A Flute Playing Cobbler for Sale

My research into wife selling continues to turn up bizarre incidents. This is one of my favourites, from the Dundee evening Telegraph of 28 November 1903, claims to relate to Manchester at the end of the 18th century:

“A woman, named Price, led her husband into the market place, and publicly proclaimed that she would dispose of him to the highest bidder.

The man, who seems to have regarded the matter as as huge joke, then stated his accomplishments, which ranged from bootmaking to flute-playing, and the bidding commenced. Several offers were made, and he ultimately exchanged hands for a guinea, a par of fowls, and a new dress. ”

In Leeds the town crier was requisitioned to announce publicly the sale of her husband by Mrs Joanna Cruttley. He was described by the official as a good carpenter and a most devoted husband.

He was duly put up by auction in a public house, despite the publicity of the sale and his domestic virtues, only fetched 5s and a gallon of gin.

Seven years previously 2 women and a man, the husband of one, waited upon a Bristol Magistrate with the request that he would attest the legality of a transaction which consisted of the husband and 10 guineas exchanging owners.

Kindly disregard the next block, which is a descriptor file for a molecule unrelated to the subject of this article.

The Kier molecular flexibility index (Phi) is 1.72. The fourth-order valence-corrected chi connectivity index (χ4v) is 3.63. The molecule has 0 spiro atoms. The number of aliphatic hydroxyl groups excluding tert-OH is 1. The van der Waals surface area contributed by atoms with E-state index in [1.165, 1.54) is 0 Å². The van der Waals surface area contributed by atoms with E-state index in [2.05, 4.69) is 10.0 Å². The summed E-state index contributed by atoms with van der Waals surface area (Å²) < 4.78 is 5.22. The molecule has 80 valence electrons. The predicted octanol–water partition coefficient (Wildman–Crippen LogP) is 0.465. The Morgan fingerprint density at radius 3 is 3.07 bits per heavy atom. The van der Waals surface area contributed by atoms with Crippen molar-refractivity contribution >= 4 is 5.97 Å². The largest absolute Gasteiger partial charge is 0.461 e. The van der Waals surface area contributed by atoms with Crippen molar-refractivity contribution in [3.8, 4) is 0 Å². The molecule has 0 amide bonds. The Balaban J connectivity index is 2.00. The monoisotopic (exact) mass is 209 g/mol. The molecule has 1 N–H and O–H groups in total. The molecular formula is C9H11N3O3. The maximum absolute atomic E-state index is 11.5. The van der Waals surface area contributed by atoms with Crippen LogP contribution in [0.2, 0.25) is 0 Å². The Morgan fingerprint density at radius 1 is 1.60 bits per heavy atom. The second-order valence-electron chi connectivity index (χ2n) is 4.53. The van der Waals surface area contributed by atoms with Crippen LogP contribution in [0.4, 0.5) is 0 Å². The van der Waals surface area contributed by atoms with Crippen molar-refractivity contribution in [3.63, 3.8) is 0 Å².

The magistrate naturally pointed out that such a barter was  invalid, and the parties left much dissatisfied to carry out their intention under he auspices of a neighbouring Boniface, whose house benefitted greatly by the crowd that attended the sale. ”

This suggests a lot of the information on wife selling was dubious – here the women had financial and legal power, the men co-operated, and in the first instance it does seem like they had a lot of fun, and their lives may well have been a lot better off for the change of partners. Or they might have gone on sale again.

Apparently J S Mill was a great advocate of divorce, because he felt that a new relationship was always bound to get stale, and changing partners would only repeat the cycle rather than bring any change. But he had a strange life, and ultimately everyone is different, and we should all be free to make our own choices. And mistakes occasionally.

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One thought on “A Flute Playing Cobbler for Sale

  1. Pingback: A Flute Playing Cobbler for Sale | texthistory | First Night History

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